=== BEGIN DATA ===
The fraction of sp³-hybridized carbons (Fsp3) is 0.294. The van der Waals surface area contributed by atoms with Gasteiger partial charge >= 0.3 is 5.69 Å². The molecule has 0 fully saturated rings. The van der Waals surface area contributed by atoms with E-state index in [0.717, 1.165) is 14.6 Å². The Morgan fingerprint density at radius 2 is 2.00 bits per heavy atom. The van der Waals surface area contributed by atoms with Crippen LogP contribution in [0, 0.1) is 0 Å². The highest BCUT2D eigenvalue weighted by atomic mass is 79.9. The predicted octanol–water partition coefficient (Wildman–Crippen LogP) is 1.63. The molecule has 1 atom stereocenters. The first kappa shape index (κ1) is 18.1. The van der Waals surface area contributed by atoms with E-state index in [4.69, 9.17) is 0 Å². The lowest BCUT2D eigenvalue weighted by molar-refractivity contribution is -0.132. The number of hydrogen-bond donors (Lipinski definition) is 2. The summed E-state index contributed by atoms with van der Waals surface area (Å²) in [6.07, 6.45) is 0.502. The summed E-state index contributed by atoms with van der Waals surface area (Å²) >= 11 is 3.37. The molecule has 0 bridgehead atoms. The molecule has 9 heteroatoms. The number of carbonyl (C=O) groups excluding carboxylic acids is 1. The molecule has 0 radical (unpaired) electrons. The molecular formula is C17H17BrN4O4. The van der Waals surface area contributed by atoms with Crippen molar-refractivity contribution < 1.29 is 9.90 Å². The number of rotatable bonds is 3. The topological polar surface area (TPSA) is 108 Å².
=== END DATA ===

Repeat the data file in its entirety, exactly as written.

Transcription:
The fraction of sp³-hybridized carbons (Fsp3) is 0.294. The van der Waals surface area contributed by atoms with Gasteiger partial charge >= 0.3 is 5.69 Å². The molecule has 0 fully saturated rings. The van der Waals surface area contributed by atoms with E-state index in [0.717, 1.165) is 14.6 Å². The Morgan fingerprint density at radius 2 is 2.00 bits per heavy atom. The van der Waals surface area contributed by atoms with Crippen LogP contribution in [0, 0.1) is 0 Å². The highest BCUT2D eigenvalue weighted by atomic mass is 79.9. The predicted octanol–water partition coefficient (Wildman–Crippen LogP) is 1.63. The molecule has 1 atom stereocenters. The first kappa shape index (κ1) is 18.1. The van der Waals surface area contributed by atoms with E-state index in [4.69, 9.17) is 0 Å². The lowest BCUT2D eigenvalue weighted by molar-refractivity contribution is -0.132. The number of hydrogen-bond donors (Lipinski definition) is 2. The summed E-state index contributed by atoms with van der Waals surface area (Å²) in [6.07, 6.45) is 0.502. The summed E-state index contributed by atoms with van der Waals surface area (Å²) >= 11 is 3.37. The molecule has 0 bridgehead atoms. The molecule has 9 heteroatoms. The number of carbonyl (C=O) groups excluding carboxylic acids is 1. The molecule has 0 radical (unpaired) electrons. The molecular formula is C17H17BrN4O4. The van der Waals surface area contributed by atoms with Crippen molar-refractivity contribution < 1.29 is 9.90 Å². The number of rotatable bonds is 3. The topological polar surface area (TPSA) is 108 Å².